Who does not love sitting by a roaring campfire under a starry sky? Whether it is for a weekend family adventure or a solo camping trip, every camping enthusiast should know these fire-making basics before heading into the woods.
Gather Your Tinder, Kindling and Fuel Wood
A lot more goes into starting a fire than throwing some sticks together and lighting a match. If you want a good fire, start by collecting tinder, kindling and fuel wood.
This is the light, dry material that helps get your fire started. Many campers use paper, tree bark, sticks, twigs, dry leaves, pine needles or grass. As long as it is dry, it will work. Collecting tinder in a damp environment will be challenging, so create a waterproof fire kit in the weeks leading up to your trip. Collect material such as junk mail, dryer lint, cotton balls and scrap paper and cloth that can be used as tinder. In a pinch, even your favorite potato chips can be tinder.
Once the tinder is ignited, add some slightly larger pieces, or kindling. Twigs, feather (or fuzz) sticks and split wood all make good kindling. Do not add too much kindling too fast, however, or you might smother your fire.
After your fire is burning the kindling, add fuel wood. This is what keeps your fire going. Hardwoods like maple and oak burn long and hot, while pine burns faster and with more soot. Use branches, logs and sticks, but do not add any fuel wood larger than the forearm of an adult man. Many novice campers make the mistake of adding large logs to their fires, which can result in uncontrollable flames.
3 Types of Fire Lays
Before starting your fire, pick a safe location in your campsite. Clean the fire site down to the soil and remove all of the burnable material around the site. Always keep a bucket of water nearby to extinguish any out-of-control flames.
There are three classic fire lays campers can use: the teepee, log cabin and lean-to.
The most common and easiest to ignite is the teepee fire. This style yields a fast flame and the heat is directed up to a single point, making it useful for boiling water above. However, the teepee style can burn very quickly and collapse. Campers typically build a log cabin fire on top of the teepee style with kindling if it collapses.
1. Put your tinder bundle in the center of your fire site on a piece of dry bark.
2. Stick up to four kindling twigs in the ground to make a teepee around the tinder and lean small kindling pieces downwind of the tinder.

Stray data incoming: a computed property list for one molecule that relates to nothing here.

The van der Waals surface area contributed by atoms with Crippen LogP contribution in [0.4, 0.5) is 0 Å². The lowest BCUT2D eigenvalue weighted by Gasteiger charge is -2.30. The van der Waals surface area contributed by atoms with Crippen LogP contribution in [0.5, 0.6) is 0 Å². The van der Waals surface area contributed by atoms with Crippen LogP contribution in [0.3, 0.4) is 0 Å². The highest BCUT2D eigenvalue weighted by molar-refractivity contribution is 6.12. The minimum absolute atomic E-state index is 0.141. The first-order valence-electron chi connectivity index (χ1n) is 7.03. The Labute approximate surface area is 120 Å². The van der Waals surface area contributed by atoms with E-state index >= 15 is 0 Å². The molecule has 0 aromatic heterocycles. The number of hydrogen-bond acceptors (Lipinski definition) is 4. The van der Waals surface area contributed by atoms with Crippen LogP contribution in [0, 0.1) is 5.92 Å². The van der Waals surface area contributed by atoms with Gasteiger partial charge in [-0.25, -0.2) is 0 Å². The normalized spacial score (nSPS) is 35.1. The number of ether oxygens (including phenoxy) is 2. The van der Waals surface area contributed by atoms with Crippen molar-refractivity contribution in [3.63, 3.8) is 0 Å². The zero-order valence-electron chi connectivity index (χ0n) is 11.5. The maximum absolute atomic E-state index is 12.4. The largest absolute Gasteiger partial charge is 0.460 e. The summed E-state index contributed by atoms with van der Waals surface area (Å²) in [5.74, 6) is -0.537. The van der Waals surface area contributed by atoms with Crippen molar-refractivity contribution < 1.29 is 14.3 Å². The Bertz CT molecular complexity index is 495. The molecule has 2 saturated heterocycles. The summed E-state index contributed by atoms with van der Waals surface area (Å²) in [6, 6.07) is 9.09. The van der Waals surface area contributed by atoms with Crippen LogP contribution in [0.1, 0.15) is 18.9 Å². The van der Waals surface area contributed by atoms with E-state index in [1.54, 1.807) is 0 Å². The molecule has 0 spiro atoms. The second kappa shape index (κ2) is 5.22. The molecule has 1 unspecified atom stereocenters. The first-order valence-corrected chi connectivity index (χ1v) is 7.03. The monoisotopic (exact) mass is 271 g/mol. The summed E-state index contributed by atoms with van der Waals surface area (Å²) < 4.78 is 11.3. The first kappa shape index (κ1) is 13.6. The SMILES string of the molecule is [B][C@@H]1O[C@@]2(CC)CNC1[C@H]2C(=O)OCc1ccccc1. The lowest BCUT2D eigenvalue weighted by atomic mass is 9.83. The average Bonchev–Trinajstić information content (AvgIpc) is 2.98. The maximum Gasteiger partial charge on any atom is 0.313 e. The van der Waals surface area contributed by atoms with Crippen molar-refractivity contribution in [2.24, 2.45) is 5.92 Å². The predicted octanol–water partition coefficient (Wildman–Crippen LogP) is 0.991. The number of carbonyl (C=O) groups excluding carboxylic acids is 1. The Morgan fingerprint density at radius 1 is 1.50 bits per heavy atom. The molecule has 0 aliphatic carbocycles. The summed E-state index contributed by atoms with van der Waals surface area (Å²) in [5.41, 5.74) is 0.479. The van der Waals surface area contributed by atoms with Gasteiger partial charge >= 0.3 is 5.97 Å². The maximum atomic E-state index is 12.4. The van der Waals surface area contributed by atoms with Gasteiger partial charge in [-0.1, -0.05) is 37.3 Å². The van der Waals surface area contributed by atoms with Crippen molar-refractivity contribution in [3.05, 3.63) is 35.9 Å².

3. Leave an opening to the center of the tinder so you can light the fire. The opening should be upwind.
4. Continue leaning the kindling in a teepee formation and work your way up to larger sticks and twigs, while leaving adequate air space between the sticks.
5. Use three or four sticks to create a larger structure. Poke them into the ground and start leaning in fuel wood pieces.
6. Have fuel wood and extra kindling on hand to keep your fire burning.
Popular among beginner fire starters, this type of fire produces good coals. Despite its popularity, the log cabin style can be difficult to light, so be sure to leave an open space to access the tinder from the outside.
1. Begin by laying a small teepee fire.
2. Lay two pieces of fuel wood parallel to each other on opposite sides of your teepee. Repeat with two pieces of smaller fuel wood on the opposite sides of the fuel wood.
3. Leave a space on the upwind side so you can access the tinder to light your campfire.
4. Continue to lay shorter, smaller pieces to form a log cabin shape.
5. Until the outside walls catch, feed the internal fire with extra kindling.
Constructed with a medium-sized log that keeps the kindling propped up, gentle wind helps the lean-to get started. Although this fire produces good heat, it may prove difficult to start in very windy environments.
1. Stick a long piece of kindling or a log in the ground at a slight angle. Make sure it is pointing to the wind.
2. Place the tinder bundle under the long piece of kindling.
3. Lean small pieces of kindling on the tinder and lean more against the support log.
4. Continue laying larger kindling against the first layer.
5. For a larger fire, create a second lean-to made with larger sticks over the first lean-to.
Above All, Be Safe
Not all campsites permit campfires. Check with the ranger on duty to find out if you can burn during your trip. Fire restrictions are put into place to protect the forests, so always follow the regulations.
Never leave a fire burning. It is your responsibility to completely extinguish the fire. Allow your fire to burn to ash and pour lots of water over the burning embers. If you do not have access to water, use dirt, but don't just bury the fire, as coals could smolder under the dirt and reignite.
After you have doused the fire with water or dirt, use a shovel to stir the ashes and embers and make sure all the burned materials are cold to the touch of your hand.
Smokey Bear says: If it is too hot to touch, it is too hot to leave!